Rebel Code: Linux And The Open Source Revolution by Glyn Moody

I have been using Linux - on and off - since I gleefully ripped the Redmond Linux cover CD from an issue of Linux Format I had bought earlier that day (around two decades ago). I slammed it into the optical drive of my sony Vaio PCG F801 and prepared to enter a new world - one where the software was Free, and users and developers existed in some kind of vague crossover where it was easy to be both.

Coming from the Amiga by way of Windows, I found it confusing, and because an always-on internet connection was not something I yet had access to, it was difficult for me to work out what the hell was going on and what I was supposed to do with this new Linux. My enthusuiasm briefly cooled towards the open-source world as I struggled to work out what it was all for.

I knew it was a part of the fight against the big bad ugly du jour (Microsoft) and was cooked up by some guy in his bedroom. I was aware of the four freedoms of free software, but beyond that, I was fairly clueless - and was Tux racer really the height of the Linux gaming experience?

Flash forward to the end of 2021, and Linux has long been my operating system of choice for a long time: I run so much Free software that I rarely have the need for anything proprietary and on the occasions I am compelled to use proprietary software, I am frustrated by it: I have a regular feature slot in Linux Format magazine where I wax lyrical on open source solutions - and Microsoft is only a secondary villain, having been usurped by the data-slurping behemoths of Facebook, Amazon and Google.

Since my early exposure to Linux and the Free software movement, I’ve only had the haziest idea of how it all came about. Yes, Linus developed Linux in his spare time: yes it’s Free software: and yes, a lot of the programs and devlopment is contributed by individuals who do it to solve their own problems and to contribute to the community.

An Almost Complete History of Open Source

Rebel Code: Linux And The Open Source Revolution by Glyn Moody, fills in the gaps, and makes it clear that the success of Linux and of the Open source movement came about due to a unique configuration of chance - mixed with just the right ratio of pragmatism to idealism.

I’ve read the book from cover to cover over the last month, and I can honestly say that almost all of it was entirely new to me. I started out thinking that I knew a fair bit, but it turned out that I actually knew squat.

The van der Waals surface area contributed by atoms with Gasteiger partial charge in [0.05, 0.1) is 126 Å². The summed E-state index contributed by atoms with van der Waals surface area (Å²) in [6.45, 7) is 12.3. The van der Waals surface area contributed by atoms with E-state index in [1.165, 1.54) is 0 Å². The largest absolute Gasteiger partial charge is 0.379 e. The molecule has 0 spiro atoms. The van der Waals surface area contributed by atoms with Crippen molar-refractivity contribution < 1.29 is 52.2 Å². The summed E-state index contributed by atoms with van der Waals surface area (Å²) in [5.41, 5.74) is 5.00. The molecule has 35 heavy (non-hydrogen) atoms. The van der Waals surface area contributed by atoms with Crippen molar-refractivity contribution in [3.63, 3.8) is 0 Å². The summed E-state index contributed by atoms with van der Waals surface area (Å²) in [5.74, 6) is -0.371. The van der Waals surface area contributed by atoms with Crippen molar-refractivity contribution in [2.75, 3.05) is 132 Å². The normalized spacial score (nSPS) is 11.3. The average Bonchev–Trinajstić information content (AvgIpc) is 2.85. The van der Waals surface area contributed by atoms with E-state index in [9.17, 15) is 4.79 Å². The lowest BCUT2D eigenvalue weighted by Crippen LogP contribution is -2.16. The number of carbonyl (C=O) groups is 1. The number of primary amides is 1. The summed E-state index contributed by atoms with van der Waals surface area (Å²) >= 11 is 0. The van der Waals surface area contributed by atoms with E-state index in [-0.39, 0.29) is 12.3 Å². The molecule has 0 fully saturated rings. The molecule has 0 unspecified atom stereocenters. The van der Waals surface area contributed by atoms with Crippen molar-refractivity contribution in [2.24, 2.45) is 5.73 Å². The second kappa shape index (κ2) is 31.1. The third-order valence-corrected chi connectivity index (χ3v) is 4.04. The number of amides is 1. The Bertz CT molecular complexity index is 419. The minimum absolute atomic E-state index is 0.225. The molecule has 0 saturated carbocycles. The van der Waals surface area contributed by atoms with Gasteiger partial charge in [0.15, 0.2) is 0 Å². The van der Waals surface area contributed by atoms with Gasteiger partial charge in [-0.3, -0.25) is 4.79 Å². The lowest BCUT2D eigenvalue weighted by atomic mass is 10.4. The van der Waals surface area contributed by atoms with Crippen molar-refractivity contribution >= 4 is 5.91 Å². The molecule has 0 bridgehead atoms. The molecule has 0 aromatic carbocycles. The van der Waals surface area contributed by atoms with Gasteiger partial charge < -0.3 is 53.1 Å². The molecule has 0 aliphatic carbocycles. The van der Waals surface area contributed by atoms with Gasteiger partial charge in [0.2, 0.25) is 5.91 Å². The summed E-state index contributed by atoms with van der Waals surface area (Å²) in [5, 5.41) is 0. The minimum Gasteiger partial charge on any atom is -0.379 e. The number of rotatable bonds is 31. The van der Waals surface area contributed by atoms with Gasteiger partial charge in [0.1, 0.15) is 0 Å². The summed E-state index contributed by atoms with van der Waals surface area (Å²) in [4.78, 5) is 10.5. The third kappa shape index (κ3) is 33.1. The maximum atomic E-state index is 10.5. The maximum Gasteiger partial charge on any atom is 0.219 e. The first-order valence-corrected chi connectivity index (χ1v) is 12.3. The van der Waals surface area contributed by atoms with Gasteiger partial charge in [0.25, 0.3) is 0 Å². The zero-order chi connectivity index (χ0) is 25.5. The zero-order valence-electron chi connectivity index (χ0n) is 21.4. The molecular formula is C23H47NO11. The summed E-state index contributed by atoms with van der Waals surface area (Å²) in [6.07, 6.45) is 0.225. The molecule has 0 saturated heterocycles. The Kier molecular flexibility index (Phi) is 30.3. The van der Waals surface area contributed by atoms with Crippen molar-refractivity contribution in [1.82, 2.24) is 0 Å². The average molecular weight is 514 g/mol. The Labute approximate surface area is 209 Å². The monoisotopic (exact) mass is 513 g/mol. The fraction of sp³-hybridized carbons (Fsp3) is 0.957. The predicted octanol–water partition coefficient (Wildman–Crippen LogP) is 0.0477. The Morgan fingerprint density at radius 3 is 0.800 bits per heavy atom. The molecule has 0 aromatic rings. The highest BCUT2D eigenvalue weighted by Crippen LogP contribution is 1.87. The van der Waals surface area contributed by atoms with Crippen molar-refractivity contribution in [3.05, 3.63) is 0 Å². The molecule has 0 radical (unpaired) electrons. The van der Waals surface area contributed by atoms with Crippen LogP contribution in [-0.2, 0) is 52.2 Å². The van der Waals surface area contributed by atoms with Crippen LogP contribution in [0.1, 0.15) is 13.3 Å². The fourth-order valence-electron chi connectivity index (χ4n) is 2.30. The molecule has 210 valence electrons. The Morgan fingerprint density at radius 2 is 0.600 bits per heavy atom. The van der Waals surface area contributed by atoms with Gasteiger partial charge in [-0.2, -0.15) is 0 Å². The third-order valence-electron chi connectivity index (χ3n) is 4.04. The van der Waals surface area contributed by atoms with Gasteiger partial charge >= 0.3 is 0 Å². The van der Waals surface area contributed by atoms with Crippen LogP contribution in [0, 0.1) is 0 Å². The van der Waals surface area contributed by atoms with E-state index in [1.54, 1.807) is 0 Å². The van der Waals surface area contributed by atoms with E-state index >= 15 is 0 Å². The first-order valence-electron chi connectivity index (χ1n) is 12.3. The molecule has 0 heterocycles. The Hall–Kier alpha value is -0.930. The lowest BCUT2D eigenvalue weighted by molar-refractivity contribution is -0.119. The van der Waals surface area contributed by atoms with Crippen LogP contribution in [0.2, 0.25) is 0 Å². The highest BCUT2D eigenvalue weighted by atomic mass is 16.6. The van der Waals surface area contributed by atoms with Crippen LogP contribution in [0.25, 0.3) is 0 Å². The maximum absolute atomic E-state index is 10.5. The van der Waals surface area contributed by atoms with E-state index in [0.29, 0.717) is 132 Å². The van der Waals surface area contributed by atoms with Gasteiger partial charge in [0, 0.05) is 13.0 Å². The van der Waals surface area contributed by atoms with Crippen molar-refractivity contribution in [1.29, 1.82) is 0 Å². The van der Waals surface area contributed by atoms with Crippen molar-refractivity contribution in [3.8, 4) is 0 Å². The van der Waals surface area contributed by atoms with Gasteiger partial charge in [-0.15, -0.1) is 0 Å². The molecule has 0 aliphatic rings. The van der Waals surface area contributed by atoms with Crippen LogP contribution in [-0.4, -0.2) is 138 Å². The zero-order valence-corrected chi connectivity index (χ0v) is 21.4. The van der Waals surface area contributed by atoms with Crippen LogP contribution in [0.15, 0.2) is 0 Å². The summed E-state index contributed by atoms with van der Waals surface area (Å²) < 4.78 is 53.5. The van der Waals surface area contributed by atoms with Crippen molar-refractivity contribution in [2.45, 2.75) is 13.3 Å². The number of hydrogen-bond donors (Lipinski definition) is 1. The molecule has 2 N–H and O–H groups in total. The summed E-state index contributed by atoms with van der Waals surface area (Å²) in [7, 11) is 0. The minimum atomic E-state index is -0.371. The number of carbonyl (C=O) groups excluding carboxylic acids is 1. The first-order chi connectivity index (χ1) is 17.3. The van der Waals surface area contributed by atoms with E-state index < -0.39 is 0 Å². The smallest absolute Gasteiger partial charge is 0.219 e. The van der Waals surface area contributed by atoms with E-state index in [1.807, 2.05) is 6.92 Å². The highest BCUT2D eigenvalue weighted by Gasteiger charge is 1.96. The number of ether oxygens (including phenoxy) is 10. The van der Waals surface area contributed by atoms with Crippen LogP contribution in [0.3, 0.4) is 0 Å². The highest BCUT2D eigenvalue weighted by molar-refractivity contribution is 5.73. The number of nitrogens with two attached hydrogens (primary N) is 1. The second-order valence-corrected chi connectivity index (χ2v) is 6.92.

To say that Moody’s book is comprehensive would be an understatement. He covers kernel development and the people involved: He covers Stallman and GNU development: He covers the backstories of people involved in practically every big Free project up to 2000 - their motivations, their development methods, their teams, friends and collaborators. What were the peculiar licensing issues with KDE that prompted purists to develop Gnome? Why is The GIMP so central to everything even decades later? What were the Halloween papers, the rigged server tests, and Microsoft’s FUD strategy? Why the hell does anyone care about Emacs or perl or PHP (which stands for Personal Homepage, apparently), or the great fork which never happened? How do free software devs become multi-millionaires overnight?

Moody knows it all because he was close enough to the action to interview almost every hacker of importance from the era. And now, I know it too - because I’ve read his book.

One of the biggest misconceptions I had before opening the virtual pages was that Linux and the free software movement managed it all by themselves, but there were vast sums of money involved, even in the early days - from tech giants like IBM - without which the Free software movement would probably have fizzled and died. Their help was the result of pragmatism, and of seeing the logical and most proftable way forward. If the situation had been different, if IBM, for instance, had opted to stay with its own in-house serer rather than joining forces with Apache, offering time, money and engineers, the computer landscape we see now wouldn’t exist.

This is why Moody’s book is so great. By going into such detail about how things did happen, it’s easier to see how they might not have happened. And those are frightening thoughts. There’s a chance that the internet might not have developed at all, and we would all be stuck within the corporate walls of the Microsoft Network.

Rebel code ends with the tech bubble bursting. Many of the big software and distro projects we have watched being nursed through the 500 odd pages go tits up. Of the starting stable, I think that only Red Hat and Debian were left by the closing chapter. There’s speculation that Linux itself may eventually die - its remains forming a handy toolbox of spare parts for the next OS to pick from.

In my opinion, the book ends too soon. Ubuntu hadn’t even appeared on the scene yet, and I think the word Google appeared maybe once.

The thing is, Rebel Code is more than just a story -it’s a contemporaneous history, and a remarkably in-depth one at that. But history is a living, evolving beast. Recent history becomes ancient history, and Moody - or someone else - needs to take up the pen again. History is episodic, and we are desperately thirsty for a new, easily digestible episode (or I am, at least).

Rebel Code: Linux And The Open Source Revolution is still available to buy from Amazon. You should buy it. And yes, I am aware of the irony.

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